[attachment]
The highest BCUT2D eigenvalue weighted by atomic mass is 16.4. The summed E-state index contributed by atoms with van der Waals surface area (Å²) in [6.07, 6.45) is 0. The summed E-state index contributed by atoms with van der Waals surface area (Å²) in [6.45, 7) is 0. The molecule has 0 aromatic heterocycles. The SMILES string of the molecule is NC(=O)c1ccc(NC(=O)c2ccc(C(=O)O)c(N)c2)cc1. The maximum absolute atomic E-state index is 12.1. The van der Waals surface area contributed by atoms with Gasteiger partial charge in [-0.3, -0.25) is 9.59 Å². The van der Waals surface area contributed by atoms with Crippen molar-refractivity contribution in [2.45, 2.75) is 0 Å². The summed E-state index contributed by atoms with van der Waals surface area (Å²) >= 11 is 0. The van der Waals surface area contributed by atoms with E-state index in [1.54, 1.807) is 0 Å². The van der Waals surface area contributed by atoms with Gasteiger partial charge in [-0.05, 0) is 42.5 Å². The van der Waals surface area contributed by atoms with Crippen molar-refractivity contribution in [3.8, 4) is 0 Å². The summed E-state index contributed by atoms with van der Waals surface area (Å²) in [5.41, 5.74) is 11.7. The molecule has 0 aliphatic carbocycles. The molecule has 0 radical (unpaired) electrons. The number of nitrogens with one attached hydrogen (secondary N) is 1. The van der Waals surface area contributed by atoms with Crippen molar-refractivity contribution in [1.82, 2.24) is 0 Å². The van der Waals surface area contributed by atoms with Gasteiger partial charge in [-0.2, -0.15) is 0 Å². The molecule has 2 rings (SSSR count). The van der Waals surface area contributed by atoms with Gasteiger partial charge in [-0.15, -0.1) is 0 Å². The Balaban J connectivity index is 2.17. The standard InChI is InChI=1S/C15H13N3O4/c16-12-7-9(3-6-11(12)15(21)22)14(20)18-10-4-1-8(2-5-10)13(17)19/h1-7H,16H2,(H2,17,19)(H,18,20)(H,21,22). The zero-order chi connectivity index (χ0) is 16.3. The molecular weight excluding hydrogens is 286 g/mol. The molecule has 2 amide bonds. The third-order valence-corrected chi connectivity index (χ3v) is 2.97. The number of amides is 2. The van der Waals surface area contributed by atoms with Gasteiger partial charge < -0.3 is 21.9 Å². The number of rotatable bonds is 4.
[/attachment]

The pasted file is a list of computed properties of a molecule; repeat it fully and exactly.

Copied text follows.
The highest BCUT2D eigenvalue weighted by atomic mass is 16.4. The summed E-state index contributed by atoms with van der Waals surface area (Å²) in [6.07, 6.45) is 0. The summed E-state index contributed by atoms with van der Waals surface area (Å²) in [6.45, 7) is 0. The molecule has 0 aromatic heterocycles. The SMILES string of the molecule is NC(=O)c1ccc(NC(=O)c2ccc(C(=O)O)c(N)c2)cc1. The maximum absolute atomic E-state index is 12.1. The van der Waals surface area contributed by atoms with Gasteiger partial charge in [-0.3, -0.25) is 9.59 Å². The van der Waals surface area contributed by atoms with Crippen molar-refractivity contribution in [2.45, 2.75) is 0 Å². The summed E-state index contributed by atoms with van der Waals surface area (Å²) >= 11 is 0. The van der Waals surface area contributed by atoms with E-state index in [1.54, 1.807) is 0 Å². The van der Waals surface area contributed by atoms with Gasteiger partial charge in [-0.05, 0) is 42.5 Å². The van der Waals surface area contributed by atoms with Crippen molar-refractivity contribution in [3.8, 4) is 0 Å². The summed E-state index contributed by atoms with van der Waals surface area (Å²) in [5.41, 5.74) is 11.7. The molecule has 0 aliphatic carbocycles. The molecule has 0 radical (unpaired) electrons. The number of nitrogens with one attached hydrogen (secondary N) is 1. The van der Waals surface area contributed by atoms with Crippen molar-refractivity contribution in [1.82, 2.24) is 0 Å². The van der Waals surface area contributed by atoms with Gasteiger partial charge in [-0.2, -0.15) is 0 Å². The molecule has 2 rings (SSSR count). The van der Waals surface area contributed by atoms with Gasteiger partial charge in [-0.15, -0.1) is 0 Å². The Balaban J connectivity index is 2.17. The standard InChI is InChI=1S/C15H13N3O4/c16-12-7-9(3-6-11(12)15(21)22)14(20)18-10-4-1-8(2-5-10)13(17)19/h1-7H,16H2,(H2,17,19)(H,18,20)(H,21,22). The zero-order chi connectivity index (χ0) is 16.3. The molecular weight excluding hydrogens is 286 g/mol. The molecule has 2 amide bonds. The third-order valence-corrected chi connectivity index (χ3v) is 2.97. The number of amides is 2. The van der Waals surface area contributed by atoms with Gasteiger partial charge < -0.3 is 21.9 Å². The number of rotatable bonds is 4.